The financial inequalities faced by women in America aren’t limited to a pay gap. Traditional gender expectations and a lack of tailored services mean that they’re also less prepared for retirement than men. So, how can women be encouraged to build a nest egg as they move through life?
Kirsten Curry is the CEO of Leading Retirement Solutions, which she founded to better support businesses, their owners, and their employees in a holistic way to improve retirement savings plans.
Jeffrey Hayes is the program director for Job Quality and Income Security at the Institute for Women’s Policy Research. He is also a Scholar in Residence at American University and works on research examining women’s and men’s employment, job quality, and economic security across life stages.
Women often shy away from highlighting their achievements and value at work. But considering they’re positively impacted by another woman’s success, how can brands, platforms, and an inclusive approach help women get comfortable sharing their success and inspire them to claim their worth?
The soccer mom cliché couldn’t feel more dated. These days, American moms are more likely to be breadwinners than pitchside cheerleaders. But a new era for moms doesn’t mean businesses have adapted, so they’re making new realities instead. How are moms taking control – and are brands keeping up?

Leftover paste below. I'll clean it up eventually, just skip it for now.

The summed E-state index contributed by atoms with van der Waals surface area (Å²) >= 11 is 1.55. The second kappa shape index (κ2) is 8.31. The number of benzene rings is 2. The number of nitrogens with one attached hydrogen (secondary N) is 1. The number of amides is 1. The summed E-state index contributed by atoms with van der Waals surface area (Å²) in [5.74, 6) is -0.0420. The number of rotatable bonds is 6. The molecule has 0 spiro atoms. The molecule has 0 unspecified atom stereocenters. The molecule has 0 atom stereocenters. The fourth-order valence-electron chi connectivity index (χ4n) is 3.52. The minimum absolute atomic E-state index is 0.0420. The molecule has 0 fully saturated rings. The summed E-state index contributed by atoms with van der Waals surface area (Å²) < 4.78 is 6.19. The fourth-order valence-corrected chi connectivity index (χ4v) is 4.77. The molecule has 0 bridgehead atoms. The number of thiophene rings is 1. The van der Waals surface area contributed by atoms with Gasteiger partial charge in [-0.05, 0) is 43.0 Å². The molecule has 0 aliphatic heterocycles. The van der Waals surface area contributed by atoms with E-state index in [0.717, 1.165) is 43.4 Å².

Women are often let down by the finance industry, from patronising campaigns to intimidating institutions. Online toolkit SmartPurse provides jargon-free financial information, a chance to network with other women on and offline, and a database for finding a financial adviser or coach.
The online-only Ally Bank has introduced new features to encourage Americans to change their attitudes towards saving and make it easier to achieve savings goals. As such, Ally Bank has brought financial psychology on saving habits, technology, and traditional banking together with new saving tools.